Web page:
Trigger warning: depression, suicide.

Nadine Lustre has always been forthcoming when it comes to her battle with anxiety and depression. In a podcast interview with Crazy Smart Asia, the 28-year old actress and singer got more candid than ever before, sharing her experiences on growing with fame, and what got her through the toughest of times.

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ICYDK, Nadine started on the showbiz industry at the young age of 9, when she hosted a children-oriented show called Storyland, as well as a few programs on Disney Channel Asia.

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In 2009, she began her music career as a member of the girl group Pop Girls, before eventually pursuing a solo career and partnering up with ex-beau James Reid. The rest, as you know, is history. Today, Nadine is considered one of the industry’s most popular actresses, boasting a plethora of blockbuster films and TV shows under her name.

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A place in the public eye, like everything else, comes with its downsides. “There was a point that I was having an identity crisis because I wasn’t really sure if this person was me, or if this was a character or an avatar that I was playing in front of the cameras,” shares Nadine.

The time was in 2015 when she was at the height of her career, and fandoms were going gaga over JaDine, her team-up with James that catapulted them from rising stars to household names.

“I just had this feeling that I didn't want to go home. I didn't want to go back to my life which was shooting every other day, events every other day, full-schedule, jampacked days, and all that. I couldn't take it anymore, and I couldn't understand who or what I was really doing. I felt like a robot pretty much,” she continues.

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Nadine goes on to explain that growing up in the spotlight subjected her to internal struggles, what with the pressures she has to deal with as an artista.

“At some point, when I started breaking that mold, because it happened gradually, there were times that I felt I was breaking the rules or I’m being rebellious or I wasn’t sure if it was right,” she says, opening up about the times she was questioned when she went a different trajectory from what teen stars would normally go through.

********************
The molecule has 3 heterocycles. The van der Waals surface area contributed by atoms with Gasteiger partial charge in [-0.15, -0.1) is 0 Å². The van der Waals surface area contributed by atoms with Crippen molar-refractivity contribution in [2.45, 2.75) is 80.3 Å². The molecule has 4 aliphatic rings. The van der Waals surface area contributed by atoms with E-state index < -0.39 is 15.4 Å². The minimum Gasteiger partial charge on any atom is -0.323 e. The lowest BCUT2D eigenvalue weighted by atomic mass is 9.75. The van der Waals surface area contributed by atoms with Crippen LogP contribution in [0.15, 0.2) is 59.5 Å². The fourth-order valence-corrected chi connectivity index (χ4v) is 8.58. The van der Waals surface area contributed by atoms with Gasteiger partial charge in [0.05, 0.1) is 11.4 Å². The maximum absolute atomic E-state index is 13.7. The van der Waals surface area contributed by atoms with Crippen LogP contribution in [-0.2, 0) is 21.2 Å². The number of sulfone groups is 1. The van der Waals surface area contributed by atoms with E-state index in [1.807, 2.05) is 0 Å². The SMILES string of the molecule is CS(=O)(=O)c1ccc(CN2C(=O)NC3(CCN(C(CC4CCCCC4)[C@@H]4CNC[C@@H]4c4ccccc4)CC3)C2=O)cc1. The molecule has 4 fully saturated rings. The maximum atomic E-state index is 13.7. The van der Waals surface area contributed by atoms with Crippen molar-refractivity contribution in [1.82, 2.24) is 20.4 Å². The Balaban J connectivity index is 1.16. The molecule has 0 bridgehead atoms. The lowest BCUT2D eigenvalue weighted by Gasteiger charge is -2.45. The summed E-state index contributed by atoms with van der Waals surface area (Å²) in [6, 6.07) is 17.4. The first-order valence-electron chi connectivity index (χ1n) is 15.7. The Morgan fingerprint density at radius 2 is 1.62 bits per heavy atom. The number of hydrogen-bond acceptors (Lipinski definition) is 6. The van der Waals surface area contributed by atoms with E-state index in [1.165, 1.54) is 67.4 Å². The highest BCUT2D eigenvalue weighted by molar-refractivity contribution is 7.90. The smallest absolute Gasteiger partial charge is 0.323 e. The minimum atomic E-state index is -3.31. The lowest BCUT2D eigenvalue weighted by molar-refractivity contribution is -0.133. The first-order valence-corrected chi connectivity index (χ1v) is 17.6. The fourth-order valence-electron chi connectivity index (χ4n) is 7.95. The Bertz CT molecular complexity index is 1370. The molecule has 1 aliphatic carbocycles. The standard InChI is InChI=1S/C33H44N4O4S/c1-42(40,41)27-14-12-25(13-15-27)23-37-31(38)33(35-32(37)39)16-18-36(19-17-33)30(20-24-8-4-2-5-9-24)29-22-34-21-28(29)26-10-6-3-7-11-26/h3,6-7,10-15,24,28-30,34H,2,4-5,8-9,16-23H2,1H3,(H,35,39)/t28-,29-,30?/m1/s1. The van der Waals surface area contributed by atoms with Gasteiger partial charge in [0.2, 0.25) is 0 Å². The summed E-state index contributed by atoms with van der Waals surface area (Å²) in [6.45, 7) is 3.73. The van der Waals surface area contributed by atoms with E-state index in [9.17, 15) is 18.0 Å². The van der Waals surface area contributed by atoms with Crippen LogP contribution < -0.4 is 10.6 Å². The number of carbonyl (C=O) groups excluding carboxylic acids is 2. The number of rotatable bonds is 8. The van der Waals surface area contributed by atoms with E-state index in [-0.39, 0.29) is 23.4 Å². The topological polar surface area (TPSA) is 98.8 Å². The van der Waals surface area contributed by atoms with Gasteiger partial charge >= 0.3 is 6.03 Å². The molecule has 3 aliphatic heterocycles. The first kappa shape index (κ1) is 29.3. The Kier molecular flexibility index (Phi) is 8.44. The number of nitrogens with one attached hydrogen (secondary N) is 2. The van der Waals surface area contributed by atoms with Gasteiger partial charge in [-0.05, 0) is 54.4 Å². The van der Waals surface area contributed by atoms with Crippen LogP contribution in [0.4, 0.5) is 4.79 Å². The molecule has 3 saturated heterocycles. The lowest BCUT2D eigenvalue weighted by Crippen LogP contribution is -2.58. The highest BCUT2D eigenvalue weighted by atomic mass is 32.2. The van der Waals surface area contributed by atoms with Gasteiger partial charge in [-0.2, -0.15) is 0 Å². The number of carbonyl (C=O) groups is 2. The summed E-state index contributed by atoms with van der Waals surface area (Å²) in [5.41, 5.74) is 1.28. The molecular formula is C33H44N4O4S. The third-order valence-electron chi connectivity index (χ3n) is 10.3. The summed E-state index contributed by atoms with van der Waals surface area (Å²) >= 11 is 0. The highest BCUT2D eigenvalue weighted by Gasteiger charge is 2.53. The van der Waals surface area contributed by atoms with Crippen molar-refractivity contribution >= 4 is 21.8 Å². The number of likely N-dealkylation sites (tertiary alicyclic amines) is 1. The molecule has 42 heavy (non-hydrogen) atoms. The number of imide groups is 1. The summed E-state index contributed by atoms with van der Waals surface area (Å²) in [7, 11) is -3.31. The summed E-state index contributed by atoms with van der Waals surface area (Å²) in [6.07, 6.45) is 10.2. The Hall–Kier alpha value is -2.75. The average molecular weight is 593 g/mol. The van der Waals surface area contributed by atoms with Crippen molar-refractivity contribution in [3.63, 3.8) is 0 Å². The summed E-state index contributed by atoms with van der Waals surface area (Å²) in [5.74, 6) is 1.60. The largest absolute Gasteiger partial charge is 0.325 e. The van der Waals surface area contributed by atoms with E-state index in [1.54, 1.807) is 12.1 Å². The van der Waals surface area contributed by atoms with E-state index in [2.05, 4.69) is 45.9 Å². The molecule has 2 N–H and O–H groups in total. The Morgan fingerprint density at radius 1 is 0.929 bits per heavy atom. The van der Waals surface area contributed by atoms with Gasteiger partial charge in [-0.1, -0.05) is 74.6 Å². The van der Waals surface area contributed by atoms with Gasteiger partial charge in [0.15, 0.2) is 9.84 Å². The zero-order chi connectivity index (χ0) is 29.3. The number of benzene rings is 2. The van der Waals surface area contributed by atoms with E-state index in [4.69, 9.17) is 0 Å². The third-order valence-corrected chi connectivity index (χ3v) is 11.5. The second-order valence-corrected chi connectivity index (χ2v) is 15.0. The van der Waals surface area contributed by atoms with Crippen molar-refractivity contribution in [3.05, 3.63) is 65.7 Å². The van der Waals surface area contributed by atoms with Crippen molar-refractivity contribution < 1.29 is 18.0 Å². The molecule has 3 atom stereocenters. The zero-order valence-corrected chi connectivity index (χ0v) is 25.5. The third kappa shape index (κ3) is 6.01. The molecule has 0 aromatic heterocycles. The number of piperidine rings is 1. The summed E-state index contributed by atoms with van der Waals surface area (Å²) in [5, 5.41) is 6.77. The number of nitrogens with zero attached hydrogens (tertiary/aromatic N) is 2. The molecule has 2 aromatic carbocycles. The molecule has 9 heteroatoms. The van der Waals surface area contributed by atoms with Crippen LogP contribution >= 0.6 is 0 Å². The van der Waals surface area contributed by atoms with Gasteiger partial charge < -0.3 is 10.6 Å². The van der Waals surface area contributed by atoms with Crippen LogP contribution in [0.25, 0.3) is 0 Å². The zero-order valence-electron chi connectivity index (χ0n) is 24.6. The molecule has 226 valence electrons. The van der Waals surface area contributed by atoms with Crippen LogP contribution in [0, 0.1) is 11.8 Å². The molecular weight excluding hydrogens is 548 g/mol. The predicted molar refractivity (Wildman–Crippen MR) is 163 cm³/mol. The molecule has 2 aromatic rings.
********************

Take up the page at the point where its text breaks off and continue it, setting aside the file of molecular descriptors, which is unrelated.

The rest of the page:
“Some people don’t understand when celebrities fight for themselves. They see it as a negative thing. And the thing is when you’re a celebrity and a public figure, people think that they could just push you down, and people tend to think like they own you.”

Nadine is now known as someone vocal about her beliefs and stands on particular issues, but she admits that it took a long while for her to get to that level.

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She says, “I didn’t want to offend anyone. I didn’t wanna lose fans, and its normal. But at the end of the day, all I had to remember was that the fans who are really there supportive of you will respect you. People who treat and respect you as a real person and not as an artist that they can smother, are the people that are worthy. Those are the people that you need in your life.”

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Nadine also delved into Mind You, a platform she launched with fellow stars Yassi Pressman and Liza Soberano to raise much-needed awareness on mental health. “It’s something that I’m always open about because of my brother passing away due to depression,” she says. “Since then, I promised myself and everyone that I was gonna be open about it and share my experiences.”

She then reveals that she, too, has dealt with the difficult issue of having her own suicidal thoughts.

“I have tried a couple of times. It’s not really a good feeling, it’s more of wanting to escape, and wanting to end everything. Because whenever I’m having an anxiety attack or a panic attack, it leads up to me wanting to take my own life. It’s like a lot of voices in your head, and those voices in your head are trying to put you down, or saying that you're not worthy, that you’re useless, you know, all the hurtful stuff that you can tell a person,” Nadine bravely opens up.

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Through this vulnerability, and creating a safe space to encourage mental health conversations frequently regarded as taboo, Nadine continues to use her voice as a force for good. “I’m not ashamed to share this with everyone even though it’s a bit triggering ‘cause I know that people who are going through or went through the same thing could relate to me, and I could actually help them by sharing my experiences.”

She also dispelled the fallacy of social media perfection, which highly contributes to struggles teenagers and adults alike are grappling with today. “Yeah, come as you are. Just be responsible,” she says, emphasizing the importance of keeping it real. “As much as possible, I try to be honest with the things I do, because there are so many content out there that’s fake. Don’t be ashamed of living real life!”

This story originally appeared on Cosmo.ph.
* Minor edits have been made by the Female Network editors.

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